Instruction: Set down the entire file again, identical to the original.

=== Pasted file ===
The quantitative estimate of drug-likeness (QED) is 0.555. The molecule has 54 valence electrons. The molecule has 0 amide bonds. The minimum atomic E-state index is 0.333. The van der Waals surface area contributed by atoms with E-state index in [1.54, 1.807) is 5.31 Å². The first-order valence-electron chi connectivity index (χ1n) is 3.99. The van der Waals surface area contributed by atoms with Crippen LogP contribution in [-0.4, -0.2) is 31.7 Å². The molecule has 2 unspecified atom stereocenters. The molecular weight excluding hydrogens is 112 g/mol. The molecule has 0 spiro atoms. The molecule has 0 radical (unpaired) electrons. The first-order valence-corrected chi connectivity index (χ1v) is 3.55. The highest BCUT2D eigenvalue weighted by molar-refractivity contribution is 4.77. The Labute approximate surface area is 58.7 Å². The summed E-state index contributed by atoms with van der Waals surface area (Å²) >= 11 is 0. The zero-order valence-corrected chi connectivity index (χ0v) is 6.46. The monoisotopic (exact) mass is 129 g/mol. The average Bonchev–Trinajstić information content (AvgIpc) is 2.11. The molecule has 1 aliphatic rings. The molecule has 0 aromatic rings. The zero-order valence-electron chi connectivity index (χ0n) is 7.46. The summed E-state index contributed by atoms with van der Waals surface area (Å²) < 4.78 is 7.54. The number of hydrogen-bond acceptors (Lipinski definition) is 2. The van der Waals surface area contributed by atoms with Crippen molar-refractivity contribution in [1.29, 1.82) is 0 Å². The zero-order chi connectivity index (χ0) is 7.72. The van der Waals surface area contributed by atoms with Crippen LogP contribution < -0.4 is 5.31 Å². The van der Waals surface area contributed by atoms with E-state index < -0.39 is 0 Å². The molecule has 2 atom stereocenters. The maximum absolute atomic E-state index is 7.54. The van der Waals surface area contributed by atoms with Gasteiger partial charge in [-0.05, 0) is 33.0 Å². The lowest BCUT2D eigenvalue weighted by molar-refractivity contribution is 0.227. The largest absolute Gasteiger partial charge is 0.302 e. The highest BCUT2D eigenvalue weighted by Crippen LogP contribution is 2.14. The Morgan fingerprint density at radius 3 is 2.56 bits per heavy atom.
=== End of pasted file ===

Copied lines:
The quantitative estimate of drug-likeness (QED) is 0.555. The molecule has 54 valence electrons. The molecule has 0 amide bonds. The minimum atomic E-state index is 0.333. The van der Waals surface area contributed by atoms with E-state index in [1.54, 1.807) is 5.31 Å². The first-order valence-electron chi connectivity index (χ1n) is 3.99. The van der Waals surface area contributed by atoms with Crippen LogP contribution in [-0.4, -0.2) is 31.7 Å². The molecule has 2 unspecified atom stereocenters. The molecular weight excluding hydrogens is 112 g/mol. The molecule has 0 spiro atoms. The molecule has 0 radical (unpaired) electrons. The first-order valence-corrected chi connectivity index (χ1v) is 3.55. The highest BCUT2D eigenvalue weighted by molar-refractivity contribution is 4.77. The Labute approximate surface area is 58.7 Å². The summed E-state index contributed by atoms with van der Waals surface area (Å²) >= 11 is 0. The zero-order valence-corrected chi connectivity index (χ0v) is 6.46. The monoisotopic (exact) mass is 129 g/mol. The average Bonchev–Trinajstić information content (AvgIpc) is 2.11. The molecule has 1 aliphatic rings. The molecule has 0 aromatic rings. The zero-order valence-electron chi connectivity index (χ0n) is 7.46. The summed E-state index contributed by atoms with van der Waals surface area (Å²) < 4.78 is 7.54. The number of hydrogen-bond acceptors (Lipinski definition) is 2. The van der Waals surface area contributed by atoms with Crippen molar-refractivity contribution in [1.29, 1.82) is 0 Å². The zero-order chi connectivity index (χ0) is 7.72. The van der Waals surface area contributed by atoms with Crippen LogP contribution < -0.4 is 5.31 Å². The van der Waals surface area contributed by atoms with E-state index < -0.39 is 0 Å². The molecule has 2 atom stereocenters. The maximum absolute atomic E-state index is 7.54. The van der Waals surface area contributed by atoms with Gasteiger partial charge in [-0.05, 0) is 33.0 Å². The lowest BCUT2D eigenvalue weighted by molar-refractivity contribution is 0.227. The largest absolute Gasteiger partial charge is 0.302 e. The highest BCUT2D eigenvalue weighted by Crippen LogP contribution is 2.14. The Morgan fingerprint density at radius 3 is 2.56 bits per heavy atom.